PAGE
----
Rechargeable lithium-ion batteries are well suited as energy sources in a growing number of applications after they have been tested and validated for performance and safety.
by Matt May, Director of Operations, Dayton T. Brown, Inc. (www.dtb.com)
Lithium-ion (Li-ion) batteries are rechargeable power sources for a rapidly growing number of electronic systems, including military radios and military and civilian electric vehicles (EVs). They store substantial amounts of electric power over wide temperature ranges and often severe operating conditions. Proper testing, during design, development, and manufacturing stages, can provide invaluable insights into the nature of a Li-ion battery. But measurements must be made with the right tools, with test equipment capable of collecting data under diverse mechanical, electrical, and environmental conditions. Dayton T. Brown (www.dtb.com) has worked closely with developers of Li-ion batteries to create measurements that improve the longevity, performance, and safety of Li-ion batteries for many applications, including military and civilian systems in severe environments. Thoughtful measurements (see figure) can reveal much about a Li-ion battery, no matter if used on land, at sea, or in the air.
Li-ion batteries are steadily becoming essential components in many applications, including automatic weapons and portable communications systems. They feature high energy densities, light weight, high reliability, and long lifetimes as energy sources for many applications. Basic measurements—of current, voltage, and power—can be performed with a digital multimeter or voltmeter. But Li-ion batteries are complex systems with behavior that must be understood under changing conditions and testing can become quite extensive. Testing must ensure that they deliver power consistently and reliably even under severe operating conditions and in harsh environments.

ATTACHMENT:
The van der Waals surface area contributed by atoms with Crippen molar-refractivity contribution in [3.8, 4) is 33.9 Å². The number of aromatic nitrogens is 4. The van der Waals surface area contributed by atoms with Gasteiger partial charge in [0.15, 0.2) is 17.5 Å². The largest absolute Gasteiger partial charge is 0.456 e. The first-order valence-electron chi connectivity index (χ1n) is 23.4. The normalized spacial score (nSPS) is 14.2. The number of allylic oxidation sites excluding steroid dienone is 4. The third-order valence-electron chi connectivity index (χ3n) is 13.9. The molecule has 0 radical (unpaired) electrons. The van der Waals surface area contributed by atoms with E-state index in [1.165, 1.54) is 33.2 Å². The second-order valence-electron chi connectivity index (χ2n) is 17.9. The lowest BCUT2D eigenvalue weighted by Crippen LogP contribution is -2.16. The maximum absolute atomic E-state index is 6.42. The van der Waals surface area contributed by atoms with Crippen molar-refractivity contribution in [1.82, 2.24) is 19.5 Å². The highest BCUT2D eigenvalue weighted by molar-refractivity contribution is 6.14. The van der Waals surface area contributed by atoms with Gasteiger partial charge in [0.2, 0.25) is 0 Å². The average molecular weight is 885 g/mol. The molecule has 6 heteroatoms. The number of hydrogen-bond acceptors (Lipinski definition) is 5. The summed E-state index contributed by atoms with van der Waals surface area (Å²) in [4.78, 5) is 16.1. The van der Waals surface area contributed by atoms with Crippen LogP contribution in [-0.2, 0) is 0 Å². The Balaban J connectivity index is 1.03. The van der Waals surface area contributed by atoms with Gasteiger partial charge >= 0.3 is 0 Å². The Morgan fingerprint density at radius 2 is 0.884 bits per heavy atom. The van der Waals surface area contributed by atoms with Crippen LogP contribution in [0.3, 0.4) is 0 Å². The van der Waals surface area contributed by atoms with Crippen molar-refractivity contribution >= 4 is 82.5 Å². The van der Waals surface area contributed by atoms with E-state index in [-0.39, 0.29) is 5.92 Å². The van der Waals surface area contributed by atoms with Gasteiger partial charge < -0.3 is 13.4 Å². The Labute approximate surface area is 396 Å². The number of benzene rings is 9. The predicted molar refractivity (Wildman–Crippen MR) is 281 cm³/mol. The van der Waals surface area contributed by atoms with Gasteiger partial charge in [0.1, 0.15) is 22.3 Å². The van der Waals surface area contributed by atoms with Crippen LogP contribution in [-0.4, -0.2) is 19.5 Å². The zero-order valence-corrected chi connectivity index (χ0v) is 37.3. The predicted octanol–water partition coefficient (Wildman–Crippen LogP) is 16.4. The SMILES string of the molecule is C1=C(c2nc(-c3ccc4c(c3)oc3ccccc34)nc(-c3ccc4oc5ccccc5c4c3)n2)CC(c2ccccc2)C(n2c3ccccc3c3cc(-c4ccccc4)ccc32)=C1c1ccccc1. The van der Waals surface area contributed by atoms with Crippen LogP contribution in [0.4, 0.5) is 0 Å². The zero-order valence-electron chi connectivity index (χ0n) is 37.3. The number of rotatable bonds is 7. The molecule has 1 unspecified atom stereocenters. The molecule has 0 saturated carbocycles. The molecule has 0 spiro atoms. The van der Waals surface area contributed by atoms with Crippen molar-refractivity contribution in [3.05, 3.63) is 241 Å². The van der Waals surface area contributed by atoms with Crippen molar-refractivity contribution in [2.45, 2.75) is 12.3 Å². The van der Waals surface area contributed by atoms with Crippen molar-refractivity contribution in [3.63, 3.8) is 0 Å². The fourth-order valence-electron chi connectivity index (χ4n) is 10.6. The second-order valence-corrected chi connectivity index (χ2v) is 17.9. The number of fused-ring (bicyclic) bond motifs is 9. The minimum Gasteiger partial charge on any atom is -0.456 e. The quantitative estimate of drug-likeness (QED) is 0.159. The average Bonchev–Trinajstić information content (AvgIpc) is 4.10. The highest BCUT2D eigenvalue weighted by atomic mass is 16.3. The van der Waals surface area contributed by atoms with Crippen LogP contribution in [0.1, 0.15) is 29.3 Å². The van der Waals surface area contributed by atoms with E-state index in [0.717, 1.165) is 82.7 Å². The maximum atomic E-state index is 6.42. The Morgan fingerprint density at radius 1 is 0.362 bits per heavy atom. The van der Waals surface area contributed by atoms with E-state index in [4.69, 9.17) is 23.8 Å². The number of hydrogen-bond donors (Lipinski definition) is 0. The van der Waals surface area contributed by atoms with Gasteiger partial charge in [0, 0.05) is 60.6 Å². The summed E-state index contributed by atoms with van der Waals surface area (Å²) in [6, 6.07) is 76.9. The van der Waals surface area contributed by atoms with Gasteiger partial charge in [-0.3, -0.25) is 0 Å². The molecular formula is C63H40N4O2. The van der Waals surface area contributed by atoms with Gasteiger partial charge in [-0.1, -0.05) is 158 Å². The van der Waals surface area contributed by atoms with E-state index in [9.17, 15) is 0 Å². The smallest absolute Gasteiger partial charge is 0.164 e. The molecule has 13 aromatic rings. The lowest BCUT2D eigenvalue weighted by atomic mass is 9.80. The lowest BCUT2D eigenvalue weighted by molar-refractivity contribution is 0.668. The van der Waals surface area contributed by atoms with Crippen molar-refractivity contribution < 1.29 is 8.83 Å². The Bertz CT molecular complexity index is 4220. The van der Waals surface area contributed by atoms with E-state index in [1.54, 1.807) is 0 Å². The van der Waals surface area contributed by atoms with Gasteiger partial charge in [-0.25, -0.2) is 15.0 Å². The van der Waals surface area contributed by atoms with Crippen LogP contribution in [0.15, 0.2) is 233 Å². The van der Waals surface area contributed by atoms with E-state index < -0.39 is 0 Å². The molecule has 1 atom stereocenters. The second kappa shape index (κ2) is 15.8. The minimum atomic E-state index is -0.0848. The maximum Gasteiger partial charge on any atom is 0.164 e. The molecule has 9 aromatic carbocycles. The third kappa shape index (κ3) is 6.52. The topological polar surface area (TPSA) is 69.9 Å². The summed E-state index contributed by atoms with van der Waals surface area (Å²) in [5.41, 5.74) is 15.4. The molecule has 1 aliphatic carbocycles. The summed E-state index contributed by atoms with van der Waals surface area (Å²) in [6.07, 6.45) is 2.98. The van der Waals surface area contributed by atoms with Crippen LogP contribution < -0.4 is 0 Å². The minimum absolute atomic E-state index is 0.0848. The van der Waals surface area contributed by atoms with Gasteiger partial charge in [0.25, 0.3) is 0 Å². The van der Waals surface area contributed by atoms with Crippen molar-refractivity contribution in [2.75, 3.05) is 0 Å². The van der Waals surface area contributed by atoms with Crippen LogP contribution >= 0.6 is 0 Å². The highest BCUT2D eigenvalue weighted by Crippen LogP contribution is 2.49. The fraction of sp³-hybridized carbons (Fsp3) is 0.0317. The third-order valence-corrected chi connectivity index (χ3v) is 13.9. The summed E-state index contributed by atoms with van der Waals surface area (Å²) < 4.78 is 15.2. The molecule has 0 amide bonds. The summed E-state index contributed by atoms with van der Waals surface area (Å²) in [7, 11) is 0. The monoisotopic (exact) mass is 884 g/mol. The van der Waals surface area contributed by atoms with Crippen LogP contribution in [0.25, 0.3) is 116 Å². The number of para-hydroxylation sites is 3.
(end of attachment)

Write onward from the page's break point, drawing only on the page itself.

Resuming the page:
The capabilities of rechargeable Li-ion batteries are determined according to various functions, energy storage capacity and behavior during discharge/charge cycles. The lifetime of a Li-ion battery is based on the number of discharge/charge cycles before the battery’s performance begins to degrade. Charge capacity testing—how much charge a battery can hold and for how long—is usually one of the first steps in determining the suitability of a Li-ion battery for a particular application.
Charge capacity tests are typically performed by discharging a battery under controlled conditions until it reaches target voltage and current levels. Charge capacity measurements require test equipment capable of supplying controlled amounts of power during a charge cycle and acting as an electronic load during a discharge cycle. Li-ion batteries are systems formed of many small cells, and practical test equipment should be capable of measurements at both cell and full system levels. Charge capacity testing can provide data for a Li-ion battery parameter of interest to many system designers when there is a need for mobility and portability: specific energy as a function of weight. A popular measurement instrument for evaluating Li-ion batteries during charge and discharge cycles is the bidirectional power supply, for its capability to function as an energy source as well as an electronic load.